Both Abrams take up roughly the same amount of space, but technically the 2.0 does have a slightly larger footprint by a couple inches. It’s okay though, it’s part of what makes it even more stable than the original. I’ll cover that in a sec.
The split-pad on both models are exactly the same. The foot-plate and rollers are also the same, although there is currently no upgrade option for upholstered rollers like the original Abrams had. Both models have holes for band pegs, but the 2.0 has four sets vs just one set. Wheels are also standard on both models.
There is one more thing that didn’t change despite all the upgrades you’ll read about below, and that is the price. The 2.0 is still $695 just like its predecessor. Hell of a deal!
GHD Review – What’s new with the 2.0
So what’s new with the 2.0? Well the most obvious upgrade is the swing-arm. The swing-arm on the 2.0 allows you to very quickly make adjustments for switching between users and exercises. Pull a pin and move it where you want; done. No unscrewing, no lifting and sliding down a square tube shaft, and no tightening things back down. Making adjustments is about as fast as it’ll ever be. Actually, the only GHD with even faster adjustments is this bad boy below (obviously the inspiration for the Abrams 2.0).
The next major change is the frame. You can see the frame that was used for the original Abrams was your standard back leg with a fork-shaped front end that stuck out in front of the whole unit to keep it stable. It works, obviously; most GHDs have this sort of frame. That said, the frame on the new Abrams has single piece chassis construction along the length that eliminates all those joints that may move when the GHD is under intense use. Also, because of the way the frame flares outwards from the rear, it’s even more stable. Look at them side-by-side and it becomes obvious which design would be more stable.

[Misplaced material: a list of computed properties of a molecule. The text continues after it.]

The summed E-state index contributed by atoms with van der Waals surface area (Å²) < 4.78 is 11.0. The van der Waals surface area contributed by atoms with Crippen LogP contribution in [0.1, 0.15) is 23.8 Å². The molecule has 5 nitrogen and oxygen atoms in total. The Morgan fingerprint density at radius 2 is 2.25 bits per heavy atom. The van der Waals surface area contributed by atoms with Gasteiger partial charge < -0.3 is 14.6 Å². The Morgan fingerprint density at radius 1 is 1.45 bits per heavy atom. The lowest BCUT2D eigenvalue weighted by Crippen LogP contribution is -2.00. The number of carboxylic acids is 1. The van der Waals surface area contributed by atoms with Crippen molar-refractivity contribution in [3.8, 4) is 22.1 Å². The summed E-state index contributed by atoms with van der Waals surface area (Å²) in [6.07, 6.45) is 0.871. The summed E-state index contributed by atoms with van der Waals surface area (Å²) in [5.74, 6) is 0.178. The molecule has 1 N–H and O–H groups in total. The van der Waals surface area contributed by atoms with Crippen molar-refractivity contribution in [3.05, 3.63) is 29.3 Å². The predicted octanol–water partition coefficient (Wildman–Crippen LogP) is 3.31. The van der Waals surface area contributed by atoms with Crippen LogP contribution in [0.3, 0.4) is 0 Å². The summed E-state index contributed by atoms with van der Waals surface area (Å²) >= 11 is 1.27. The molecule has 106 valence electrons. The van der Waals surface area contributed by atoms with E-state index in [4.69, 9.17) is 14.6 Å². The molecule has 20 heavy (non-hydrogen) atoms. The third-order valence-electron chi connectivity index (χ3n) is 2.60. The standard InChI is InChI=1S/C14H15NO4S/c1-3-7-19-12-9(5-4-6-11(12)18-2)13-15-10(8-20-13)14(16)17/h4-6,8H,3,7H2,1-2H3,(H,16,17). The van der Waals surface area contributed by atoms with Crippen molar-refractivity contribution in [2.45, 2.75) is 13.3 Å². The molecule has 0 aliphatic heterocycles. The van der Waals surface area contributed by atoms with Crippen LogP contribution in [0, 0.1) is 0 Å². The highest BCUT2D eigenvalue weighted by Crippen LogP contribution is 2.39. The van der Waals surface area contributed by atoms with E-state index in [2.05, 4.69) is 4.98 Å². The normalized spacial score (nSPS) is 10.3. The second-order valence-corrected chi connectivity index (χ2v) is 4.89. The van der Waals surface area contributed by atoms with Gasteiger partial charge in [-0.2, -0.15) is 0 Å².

The 2.0 also uses 2″x3″ 11-gauge steel just like you’d find on the Rogue Infinity racks. The original Abrams used 2″ square steel tubing instead. Both are very strong; it’s not like the steel on the old Abrams was bad, it’s just even stronger now. The 2.0 also allows for vertical adjustment of the foot plate, the GH-1 did not. Also the hardware appears to be beefier than on the GH-1.
There is one thing that the original Abrams has going for it (for now), and that is that they are closing them out and selling them for only $545! The regular price is $695, so this is a pretty big price break. I have no clue how many of these they have left, but if you can live with the original Abrams for such a low price, you better hurry.
Update: The original Abrams is gone, but a hybrid of the OG and the 2.0 has been born as the GH-1. It has the frame of the 2.0, but the sliding foot plate adjustment of the original (no swingarm.) It is the same $545 as the clearance version of the original Abrams.
Abrams GHD vs Other GHDs
Well, I don’t have every other GHD lined up in my garage gym to compare the Abrams to, but I can help you by pointing out some differences between the Abrams and a few of the other popular models out there so that you can better decide which is best for you. You can find descriptions and pictures of all of these GHDs on my GHD Guide here.
Abrams 2.0 vs York Commercial GHD
The York is a nice GHD. Pros include a lot more adjustment options than just about any other GHD; too many actually. Both the front pads and the foot-plate can be adjusted vertically, and the foot-plate can also be adjusted forwards or backwards to nearly 30 different positions. The York is already a very stable unit, but it also has rubber feet which can help on uneven floors. The foot-plate is of a reasonable size.